New Historian

13,000 Year Old Fossilized Footprints Found in Canada

Calvert Island Beach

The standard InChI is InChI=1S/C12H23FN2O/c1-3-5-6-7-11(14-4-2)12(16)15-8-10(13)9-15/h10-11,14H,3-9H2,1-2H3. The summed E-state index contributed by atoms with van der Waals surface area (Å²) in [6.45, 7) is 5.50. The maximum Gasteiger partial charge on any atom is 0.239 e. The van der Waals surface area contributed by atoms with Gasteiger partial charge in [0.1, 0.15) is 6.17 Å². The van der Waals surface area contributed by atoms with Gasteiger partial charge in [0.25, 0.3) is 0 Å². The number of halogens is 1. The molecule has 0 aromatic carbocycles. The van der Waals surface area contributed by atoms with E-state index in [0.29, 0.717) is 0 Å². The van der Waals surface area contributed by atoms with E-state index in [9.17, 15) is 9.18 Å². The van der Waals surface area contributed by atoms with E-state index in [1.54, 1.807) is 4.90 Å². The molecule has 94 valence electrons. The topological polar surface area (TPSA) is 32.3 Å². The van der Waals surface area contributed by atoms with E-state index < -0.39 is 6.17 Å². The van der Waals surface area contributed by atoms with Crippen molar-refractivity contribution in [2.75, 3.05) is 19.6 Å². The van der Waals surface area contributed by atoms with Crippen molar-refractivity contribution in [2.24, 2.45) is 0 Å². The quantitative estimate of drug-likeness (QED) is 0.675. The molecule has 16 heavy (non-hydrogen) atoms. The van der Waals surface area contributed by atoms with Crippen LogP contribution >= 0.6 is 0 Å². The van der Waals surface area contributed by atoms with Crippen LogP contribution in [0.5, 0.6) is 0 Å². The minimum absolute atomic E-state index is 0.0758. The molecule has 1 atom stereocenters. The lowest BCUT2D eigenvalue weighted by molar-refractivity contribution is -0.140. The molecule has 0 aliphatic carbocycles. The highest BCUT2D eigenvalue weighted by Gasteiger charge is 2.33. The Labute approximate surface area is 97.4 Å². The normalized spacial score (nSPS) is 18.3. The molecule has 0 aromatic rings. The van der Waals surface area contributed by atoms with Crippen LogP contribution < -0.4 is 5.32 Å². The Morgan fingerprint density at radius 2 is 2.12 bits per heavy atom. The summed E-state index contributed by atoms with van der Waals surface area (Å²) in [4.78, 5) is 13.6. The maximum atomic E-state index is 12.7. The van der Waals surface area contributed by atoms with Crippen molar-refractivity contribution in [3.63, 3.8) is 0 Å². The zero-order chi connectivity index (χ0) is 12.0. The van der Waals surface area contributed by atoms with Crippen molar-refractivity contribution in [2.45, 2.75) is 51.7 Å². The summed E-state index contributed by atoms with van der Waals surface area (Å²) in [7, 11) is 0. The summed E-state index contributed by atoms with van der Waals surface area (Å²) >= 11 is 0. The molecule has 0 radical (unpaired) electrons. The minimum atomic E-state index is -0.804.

<![CDATA[The fossilized footprints of a trio of humans – a man, a woman and a child – have been uncovered in the sands of a remote island off the coast of British Columbia. Calvert Island, which is located around 100 kilometers north of the northernmost tip of Vancouver Island, is noteworthy in that its shoreline has remained relatively unchanged for thousands of years. This makes the island an ideal place for archaeologists to explore for new findings, especially as other regions of coastal British Columbia have undergone massive coastal shifts as a result of ice ages. These unique coastal properties of Calvert Island have paid massive dividends for a group of scientists and researchers who discovered a fossilized footprint on the island late last year; the discovery prompted the team to return in 2015, leading to the discovery of what could be a family of humans that had once huddled around a fire on the coast of the island. Based on radiocarbon dating, the age of the footprints – and the remains of an ancient, well-used fire pit that was discovered alongside these footprints – is anywhere between 13,100 and 13,200 years old. If this date is accurate, the footprints represent the oldest evidence of human habitation in not just British Columbia, but the entirety of North America. It is exceedingly rare to discover fossilized human footprints, especially those older than 10,000 years; the oldest known footprints in the Americas, which have been dated to 14,500 years old, were found in Monte Verde in Chile. According to Duncan McLaren, an archaeologist from the University of Victoria involved with the excavation, the team is quite excited about the prospect of confirming the age of the Calvert Island footprints. The scientist says he has plans to duplicate the radiocarbon dating to finalize the date of the footprints and the remains of the camp fire. The significance is high, McLaren added, remarking to the National Post that “often in Canada and North America the history of the land is glossed over as being very recent, but if you look at the archaeology it’s showing there’s a very long-term history of occupation and land use going back 13,000 years.” In fact, the archaeologist says that there is evidence of human habitation within the region dating well past the 14,000 year mark – there just hadn’t been any discoveries of human footprints coming anywhere close to that date until the Calvert Island find. The research team that McLaren is part of is composed of an interdisciplinary group of organizations including the Heiltsuk and Wuikinuxv First Nations and the Hakai Institute in addition to the University of Victoria. The researchers purposely selected regions close to the shoreline of Calvert Island for their excavation projects in the hope that the unique, relatively static nature of the island’s shore would bear fruit when it came to searching for ancient evidence of human habitation. Image courtesy of Wikimedia Commons user: A.Davey ]]>

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